Group of people working together around a small round table insde a room with wood paneled walls

Tribal Students at the 2014 Shifting Seasons: Building Tribal Capacity for Climate Change Adaptation Summit / Keshena, Menominee Nation

Group of people posing for a photo together outside a building
Tribal Student and Intern Facilitation Team: 2015 Tribal Climate Change Workshop for Forest County Potawatomi

Kyle Whyte is George Willis Pack Professor at the School for Environment and Sustainability and coordinates the SEAS environmental justice specialization. He is founding Faculty Director of the Tishman Center for Social Justice and the Environment, Principal Investigator of the Energy Equity Project, and Affiliate Professor of Native American Studies and Philosophy. His research addresses environmental justice, focusing on moral and political issues concerning climate policy and Indigenous peoples, the ethics of cooperative relationships between Indigenous peoples and science organizations, and problems of Indigenous justice in public and academic discussions of food sovereignty, environmental justice, and the anthropocene. He is an enrolled member of the Citizen Potawatomi Nation.

Kyle currently serves on the White House Environmental Justice Advisory Council and the National Academies’ Resilient America Roundtable. He is President of the Board of Directors of the Michigan Environmental Justice Coalition and the Pesticide Action Network North America. He has served as an author for the U.S. Global Change Research Program, including on the National Climate Assessment, and for the Intergovernmental Panel on Climate Change Working Group II. He is a former member of the Advisory Committee on Climate Change and Natural Resource Science in the U.S. Department of Interior and of two environmental justice work groups convened by past state governors of Michigan.

The National Science Foundation has been a major supporter of Kyle’s research and educational projects for nearly a decade. Supporters also include the NorthLight Foundation, U.S. Fish and Wildlife Service, U.S. Geological Survey, National Oceanic and Atmospheric Administration, Bureau of Indian Affairs, Builders Initiative, Mellon Foundation, Joyce Foundation, Swedish Research Council for Sustainable Development, Crown Family Foundation, Sustainable Michigan Endowed Program, Spencer Foundation, Marsden Fund, and Health Research Council of New Zealand. Kyle’s publications appear in journals such as Climatic Change, Weather, Climate & Society, WIREs Climate Change, Science, Environment & Planning E, Daedalus, Synthese, and Sustainability Science.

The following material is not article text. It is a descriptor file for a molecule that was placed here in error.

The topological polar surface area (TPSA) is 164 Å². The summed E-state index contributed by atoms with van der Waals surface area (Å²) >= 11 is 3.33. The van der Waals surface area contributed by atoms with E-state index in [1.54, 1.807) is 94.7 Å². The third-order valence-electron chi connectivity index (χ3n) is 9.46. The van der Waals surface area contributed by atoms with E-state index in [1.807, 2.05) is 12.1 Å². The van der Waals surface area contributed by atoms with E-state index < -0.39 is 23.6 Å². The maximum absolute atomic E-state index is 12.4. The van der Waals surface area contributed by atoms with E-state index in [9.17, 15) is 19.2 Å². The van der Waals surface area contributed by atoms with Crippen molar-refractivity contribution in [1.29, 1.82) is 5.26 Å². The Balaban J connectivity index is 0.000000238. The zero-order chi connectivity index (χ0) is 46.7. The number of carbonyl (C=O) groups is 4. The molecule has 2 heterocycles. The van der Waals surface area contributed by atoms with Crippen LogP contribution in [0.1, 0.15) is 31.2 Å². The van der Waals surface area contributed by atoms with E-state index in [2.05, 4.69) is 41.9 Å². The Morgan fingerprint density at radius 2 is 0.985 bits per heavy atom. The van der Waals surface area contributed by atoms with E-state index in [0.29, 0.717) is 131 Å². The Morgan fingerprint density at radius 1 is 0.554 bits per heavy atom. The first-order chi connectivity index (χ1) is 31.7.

Kyle is involved with a number organizations that advance Indigenous research and education methodologies, including the Climate and Traditional Knowledges Workgroup, the Sustainable Development Institute of the College of Menominee Nation, the American Indian Higher Education Consortium, the Affiliated Tribes of Northwest Indians, and Ngā Pae o te Māramatanga New Zealand’s Māori Centre of Research Excellence. He is a certificate holder of the Training Programme to Enhance the Conflict Prevention and Peacemaking Capacities of Indigenous Peoples’ Representatives, from the United Nations Institute of Training and Research.

He has received the Breaking Barriers Award from the Michigan Democratic Party, the Superior Teaching Award from the Student Governing Board of the University of Michigan School for Environment and Sustainability, the Community Engagement Scholarship Award and Distinguished Partnership Award for Community Engaged Research from Michigan State University, the Bunyan Bryant Award for Academic Excellence from Detroiters Working for Environmental Justice, and the Forty Under 40 Alumni Award and Don Ihde Distinguished Alumni Award from Stony Brook University. Kyle has been the Austin J. Fagothey Distinguished Visiting Professor at Santa Clara University, the Rudrick Distinguished Visiting Scholar at the University of Waterloo, the Timnick Chair in the Humanities at Michigan State University, and Distinguished Visitor at the Max Planck Institute for the History of Science.